Review: AQUAMAN #51: Aquaman Teams Up With Aqualad, The Son Of Black Manta

FIRST IMPRESSION

DeConnick brilliantly brings back a fan favorite character while speaking to the real world issues of prejudice and self-identity.
Writing/Story
Pencils/Inks
Colors
Letters
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When readers last saw Arthur Curry, he was adjusting to life back in his hometown of Amnesty Bay, Maine after a brief stint with the Old Gods. Most of the townspeople welcomed the oceanic warrior back with open arms, but many held strong reservations about his new deity friends. Their differences seemed to scare people. Unfortunately, this prejudice was directed toward another newcomer who happened to be Jackson Hyde, a.k.a. Aqualad, the son of the villain Black Manta. AQUAMAN #51 from DC Comics, available in stores Wednesday, August 21, tells the story of his reintroduction to Arthur.

Story

Kelly Sue DeConnick Jackson is a kid struggling to shape his identity. Aside from struggling with the normal issues every teenager faces, his villainous father makes it particularly difficult for the young hero to carve a good reputation for himself. To make matters worse, the authorities of Amnesty Bay find Jackson be a “suspicious individual,” a classification the duo suspect implies something more.

Arthur picks up Jackson Hyde from detainment

Jackson is a complex yet relatable character that often serves as tempered foil to complement the more adventurous Arthur. He’s a cautious person who takes the time to think things through before acting on impulse. That’s why it’s great to see the more seasoned hero help his companion ease his mind after experiencing such awful treatment from the town. Part of this process involves helping the Old Gods build a home for themselves on the Island of Amnesty, which allows for a perfect bonding opportunity between Jackson and the others who are considered outsiders.

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Readers will enjoy viewing these worlds collide, but DeConnick won’t let them forget about Queen Mera and the upcoming royal wedding ceremony taking place in Atlantis. It’ll be interesting to see how she conducts her role as ruler without Arthur by her side. But the challenges he and Jackson meet in this story tells us the sea isn’t done with him yet.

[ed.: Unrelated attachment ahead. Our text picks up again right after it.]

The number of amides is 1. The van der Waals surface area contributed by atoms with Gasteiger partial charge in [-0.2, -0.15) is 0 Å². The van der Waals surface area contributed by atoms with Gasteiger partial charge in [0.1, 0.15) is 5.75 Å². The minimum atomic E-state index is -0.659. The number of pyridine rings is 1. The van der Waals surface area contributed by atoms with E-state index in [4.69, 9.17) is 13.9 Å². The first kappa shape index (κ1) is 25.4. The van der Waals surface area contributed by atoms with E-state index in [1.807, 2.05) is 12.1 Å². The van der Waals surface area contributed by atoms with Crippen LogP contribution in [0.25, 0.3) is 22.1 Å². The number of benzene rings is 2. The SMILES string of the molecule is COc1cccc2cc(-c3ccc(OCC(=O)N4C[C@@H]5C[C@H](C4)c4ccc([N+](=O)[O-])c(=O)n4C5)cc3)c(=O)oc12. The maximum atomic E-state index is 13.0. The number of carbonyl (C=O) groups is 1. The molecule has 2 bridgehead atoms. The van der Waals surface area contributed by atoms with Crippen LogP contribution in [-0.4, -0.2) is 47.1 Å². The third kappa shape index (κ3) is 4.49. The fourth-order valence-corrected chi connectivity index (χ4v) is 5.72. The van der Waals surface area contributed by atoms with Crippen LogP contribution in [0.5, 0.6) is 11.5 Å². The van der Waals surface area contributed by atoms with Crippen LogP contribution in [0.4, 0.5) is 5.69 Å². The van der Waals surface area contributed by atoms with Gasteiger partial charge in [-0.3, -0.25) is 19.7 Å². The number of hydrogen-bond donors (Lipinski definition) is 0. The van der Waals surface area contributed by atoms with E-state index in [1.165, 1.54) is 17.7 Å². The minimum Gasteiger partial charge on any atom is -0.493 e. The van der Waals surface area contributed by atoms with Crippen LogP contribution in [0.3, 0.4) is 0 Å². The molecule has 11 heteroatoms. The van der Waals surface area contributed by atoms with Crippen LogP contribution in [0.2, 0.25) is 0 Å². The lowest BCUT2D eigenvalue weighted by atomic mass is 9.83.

Art

Robson Rocha’s penciling, Daniel Henriques’ inking, Sunny Gho’s coloring create brilliant landscapes in AQUAMAN #51. They present highly detailed landscapes of the Maine coast, complete with rocky cliffs, aqua blue waters, and multicolored skies.

Clayton Cowles’ lettering is the standout feature of this issue. His placement of the letter boxes is almost magical in that it creates effects of both movement and sound. For instance, the panel depicting Arthur diving off a cliff shows a speech box for the exclamation “Follow me!” that looks like a standard oval, that is until the reader traces a long, narrow deviation that follows him as he plummets to the water below. This helps the reader feel the effects of Arthur’s descent by helping them imagine an extended echo all the way down.

Arthur crazily jumps off a cliff

Comic Covers

Rocha, Jason Paz, and Alex Sinclair’s depicts Arthur fighting a mechanized version of BLack Manta, giving readers a sense of conflict coming our heroes’ way. Josh Middleton’s variant cover, on the other hand, shows Arthur swimming peacefully with a school of stingrays, emphasizing his renewed carefree attitude upon returning from the “dead” in recent issues.

Conclusion

In AQUAMAN #51, DeConnick brilliantly brings back a fan favorite character while speaking to the real world issues of prejudice and self-identity. We’ll have to wait and see how the duo face the challenges ahead.

What did you think of Aqualad’s reintroduction? Let us know in the comments below!

Review: AQUAMAN #51: Aquaman Teams Up With Aqualad, The Son Of Black Manta
Review: AQUAMAN #51: Aquaman Teams Up With Aqualad, The Son Of Black Manta 1

When readers last saw Arthur Curry, he was adjusting to life back in his hometown of Amnesty Bay, Maine after a brief stint with the Old Gods. Most of the

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Corey Patterson
A comic book nerd and reviewer with a special interest in the underlying themes of superhero, sci-fi and fantasy stories. He enjoys writing for Monkeys Fighting Robots, Pop Culture and Theology and other publications.

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